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The light that cannot shine
The light that cannot shine

The Treehugger web site has fallen for an obvious bit of hype in featuring a gravity powered light yesterday.

The light won second prize in a green gadgets competition in New York. But much as off-gridders would welcome the product, unfortunately the design is flawed — as anyone with a little scientific knowledge would recognise.

Treehugger featured the”Gravia” LED floor lamp from designer Clay Moulton which claims to that combine human power and gravity to create a lighting source that will work for 200 years with no external power. The design, part of his master�s thesis at the College of Architecture and Urban Studies should never have been passed by his academic minders.


It features a weight that’s raised every four hours or so; as it slowly descends, the downward motion is converted to torque via a high-efficiency ball screw. The torque is overdriven (at 1:160) by a harmonic drive gear hand, and the output from that spins a set of 12 high-strength neodymium magnets (which act as the rotor), spinning to power 10 high-output LEDs.

Gravia’s light output of 600-800 lumens is roughly equal to a 40 watt incandescent bulb. Moulton has calculated wrongly that, with 8 hours of use 365 days a year, the lamp will last for more than 200 years, and will only get better with age.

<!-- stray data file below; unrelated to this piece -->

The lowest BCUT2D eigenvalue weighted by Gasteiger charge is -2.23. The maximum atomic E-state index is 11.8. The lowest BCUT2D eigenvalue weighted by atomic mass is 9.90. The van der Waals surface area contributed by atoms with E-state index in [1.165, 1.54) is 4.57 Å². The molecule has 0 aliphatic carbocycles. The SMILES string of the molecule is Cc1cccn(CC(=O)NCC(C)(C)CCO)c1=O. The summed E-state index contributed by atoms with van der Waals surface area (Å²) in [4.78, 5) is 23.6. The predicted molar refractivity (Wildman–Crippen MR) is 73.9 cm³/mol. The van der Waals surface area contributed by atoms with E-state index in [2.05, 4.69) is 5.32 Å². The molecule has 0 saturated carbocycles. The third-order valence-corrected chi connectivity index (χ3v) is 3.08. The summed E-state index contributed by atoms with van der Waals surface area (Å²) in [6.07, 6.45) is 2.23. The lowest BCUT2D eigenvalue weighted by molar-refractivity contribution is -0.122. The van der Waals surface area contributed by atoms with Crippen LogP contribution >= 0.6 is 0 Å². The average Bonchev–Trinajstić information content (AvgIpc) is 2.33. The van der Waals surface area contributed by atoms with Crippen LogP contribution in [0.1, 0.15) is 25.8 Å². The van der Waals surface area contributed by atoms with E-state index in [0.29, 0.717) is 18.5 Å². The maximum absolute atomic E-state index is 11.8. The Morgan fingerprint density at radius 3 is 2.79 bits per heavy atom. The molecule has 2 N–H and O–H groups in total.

But the concept is quite impossible according to Moschops ont he green gadgets blog who Says:

” the Gravia floor lamp would not work. The amount of energy stored by raising a mass is very little and even if there was a 100% efficient generator it would probably only power an LED lamp for a couple of minutes. If you want the math: potential energy of a mass in Joules = m*g*h where m= mass in kg, g = acceleration due to gravity (9.8 m/s^2) and h = height raised in meters. So even if you hauled a massive 100 kg weight (over 200 pounds!) to 2 meters you�d get only 2000 Joules of energy as it descends (and it would take that much to raise it). At super efficient white LED gives around 100 Lumens per Watt of electrical input (depending on color), so to get 600-800 lumens would require at least 5 Watts and 5Watts is 5 Joules per second so 2000 Joules gives you 2000/5 or 400 seconds worth of light – less than 7 minutes. And that assumes a 100 efficient generator whereas you�d probably be looking at more like 50% efficiency so you�d be down to about a couple of minues and all this is with a super heavy weight that would probably require a big winch to raise.”

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